When you establish your camp, make sure it's away from areas trafficked by game. Locate it well away from hunting and trapping areas. My favorite camps are far away from hunting and trapping but close to fishing. If sick or injured it is always easy enough to cast a line and catch some fish and recover your health. Not too close though or you will be dealing with excessive bugs in the summer.
In selecting your camp site the most important considerations are drainage, airflow, proximity to resources and general safety. You never want to camp under a mature tree that you don't wish to fell that have branches that are potential widow-makers. It is always a good idea to find your permanent camp during the wet season so you can be assured of the drainage. If the flow of water is moderate to low over the area, a little bit of dirtwork can make the site nice and dry. Always build on a slight rise. Even a hillside dugout can be made dry if you locate it in line with a crest so the water can break to either side.
Do not camp down in the bottom of the hollows, at night the cold air will flow down and in the morning the fog will settle in the low areas. During the day the air is more stagnant and you will be contending with bugs. High ridges are exposed to the most harsh elements. It may be dry but your camp will have to bear the full force of the wind and storms. It is also more visible and your presence might attract curious eyes. Building materials will need to be brought up severely limiting your capability to build substantial shelters.
My favorite locations in the mountains are finger ridges that are just above the fog-line. You are able to stay out of the cold air flow, there is still enough circulation to keep the bugs down and building resources can be harvested from above the camp, saving you from over-exerting yourself. In the hills I look for a similar situation. On a slope, many times you can find where a tree fell over long ago and with a bit of dirtwork, a level, dry site can be made. In flat land pile the dirt from your trench towards the middle to create a slight rise. Every camp needs some dirtwork to control the flow of water, no exceptions.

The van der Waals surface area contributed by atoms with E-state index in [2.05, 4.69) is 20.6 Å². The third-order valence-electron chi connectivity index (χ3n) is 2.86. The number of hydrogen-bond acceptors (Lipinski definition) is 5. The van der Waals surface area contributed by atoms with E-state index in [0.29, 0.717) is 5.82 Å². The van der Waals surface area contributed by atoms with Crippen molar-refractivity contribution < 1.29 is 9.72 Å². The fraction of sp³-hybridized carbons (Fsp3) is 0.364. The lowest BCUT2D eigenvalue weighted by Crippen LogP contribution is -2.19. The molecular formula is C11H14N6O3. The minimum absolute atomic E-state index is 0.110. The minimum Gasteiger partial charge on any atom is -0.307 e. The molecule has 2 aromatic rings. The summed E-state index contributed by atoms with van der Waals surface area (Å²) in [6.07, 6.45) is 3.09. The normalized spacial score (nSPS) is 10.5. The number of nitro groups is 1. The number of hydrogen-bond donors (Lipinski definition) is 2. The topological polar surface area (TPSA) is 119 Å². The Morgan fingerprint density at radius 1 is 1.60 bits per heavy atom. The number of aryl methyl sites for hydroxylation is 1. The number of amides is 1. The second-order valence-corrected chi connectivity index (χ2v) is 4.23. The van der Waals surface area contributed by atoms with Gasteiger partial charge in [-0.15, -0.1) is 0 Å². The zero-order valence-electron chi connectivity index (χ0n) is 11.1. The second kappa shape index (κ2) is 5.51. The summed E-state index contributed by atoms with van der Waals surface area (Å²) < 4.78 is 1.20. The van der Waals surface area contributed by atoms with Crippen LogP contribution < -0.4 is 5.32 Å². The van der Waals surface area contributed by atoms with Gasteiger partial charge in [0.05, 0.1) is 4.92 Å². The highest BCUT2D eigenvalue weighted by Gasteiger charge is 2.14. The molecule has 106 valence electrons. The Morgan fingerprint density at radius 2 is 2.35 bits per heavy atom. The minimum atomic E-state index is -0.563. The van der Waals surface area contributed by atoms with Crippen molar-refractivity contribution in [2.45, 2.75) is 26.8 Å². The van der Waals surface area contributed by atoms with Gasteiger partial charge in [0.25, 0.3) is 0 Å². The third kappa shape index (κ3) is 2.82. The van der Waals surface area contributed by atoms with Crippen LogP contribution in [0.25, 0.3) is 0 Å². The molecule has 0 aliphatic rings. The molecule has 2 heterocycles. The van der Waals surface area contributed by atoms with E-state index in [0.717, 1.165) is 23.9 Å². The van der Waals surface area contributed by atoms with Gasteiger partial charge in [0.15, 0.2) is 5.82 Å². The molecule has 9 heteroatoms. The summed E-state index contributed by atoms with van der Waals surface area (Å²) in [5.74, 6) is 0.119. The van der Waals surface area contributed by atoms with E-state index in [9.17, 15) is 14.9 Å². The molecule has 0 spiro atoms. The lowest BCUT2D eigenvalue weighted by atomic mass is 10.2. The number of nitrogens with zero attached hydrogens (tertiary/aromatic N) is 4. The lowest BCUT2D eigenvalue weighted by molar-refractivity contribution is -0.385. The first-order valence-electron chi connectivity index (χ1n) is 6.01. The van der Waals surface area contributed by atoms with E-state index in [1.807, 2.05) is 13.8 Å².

Now that your site has been selected and resources have been inventoried, now it is time to build a permanent camp. As mentioned above, research the area's indigenous peoples homes and other styles from peoples from similar environments and available resources. Permanence is of upmost importance so that you will be able to cache gear.
Your first shelter can be small so that you can get it built with your light-weight kit in a reasonable amount of time. Once it is built the items best to cache first are your heavy-duty construction tools, larger cooking vessels, traps and snares. Now would be an appropriate time to get into the needed gear and that will be for sure the topic of my next post.